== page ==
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April 16, 1927


JAMA. 1927;88(16):1236-1237. doi:10.1001/jama.1927.02680420026013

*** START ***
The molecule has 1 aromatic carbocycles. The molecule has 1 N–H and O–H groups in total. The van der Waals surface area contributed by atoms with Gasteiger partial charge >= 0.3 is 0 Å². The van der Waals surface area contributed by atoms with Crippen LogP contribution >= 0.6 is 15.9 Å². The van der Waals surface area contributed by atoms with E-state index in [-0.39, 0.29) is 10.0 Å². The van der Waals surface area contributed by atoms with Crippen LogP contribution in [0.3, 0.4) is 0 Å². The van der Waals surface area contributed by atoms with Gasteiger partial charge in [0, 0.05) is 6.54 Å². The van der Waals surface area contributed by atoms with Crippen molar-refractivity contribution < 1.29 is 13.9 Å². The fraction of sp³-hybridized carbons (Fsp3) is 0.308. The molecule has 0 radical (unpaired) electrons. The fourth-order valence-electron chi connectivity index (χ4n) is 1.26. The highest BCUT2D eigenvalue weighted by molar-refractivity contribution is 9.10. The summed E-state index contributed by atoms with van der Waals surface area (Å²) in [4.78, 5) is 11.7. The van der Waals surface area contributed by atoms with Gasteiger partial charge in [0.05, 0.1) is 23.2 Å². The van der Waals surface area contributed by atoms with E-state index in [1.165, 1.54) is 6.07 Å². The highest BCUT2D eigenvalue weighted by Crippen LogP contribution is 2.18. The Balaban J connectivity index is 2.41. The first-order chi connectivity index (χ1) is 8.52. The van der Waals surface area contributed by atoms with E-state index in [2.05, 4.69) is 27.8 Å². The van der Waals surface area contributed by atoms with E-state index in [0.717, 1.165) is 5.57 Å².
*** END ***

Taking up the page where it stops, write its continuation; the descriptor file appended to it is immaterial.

From a quantitative standpoint the amount of iron—less than 3 Gm.—in the body almost places that element in the category of the "little things" which have pronounced physiologic significance. The part that it plays as a component of hemoglobin, the respiratory pigment of the blood, has long been well recognized. Discussions of hematologic changes, such as the anemias represent, commonly involve questions of the supply and assimilation of iron. The school child is taught that iron helps "to build rich, red blood," and the more expert student presently is made to realize that some compounds of iron may furnish the element in a more readily available form than do others. The debates regarding the efficiency of organic versus inorganic iron have not yet died out. Of late, the iron problem in nutrition has been enlarged through the realization that the element is a component of the chromatin substances which appear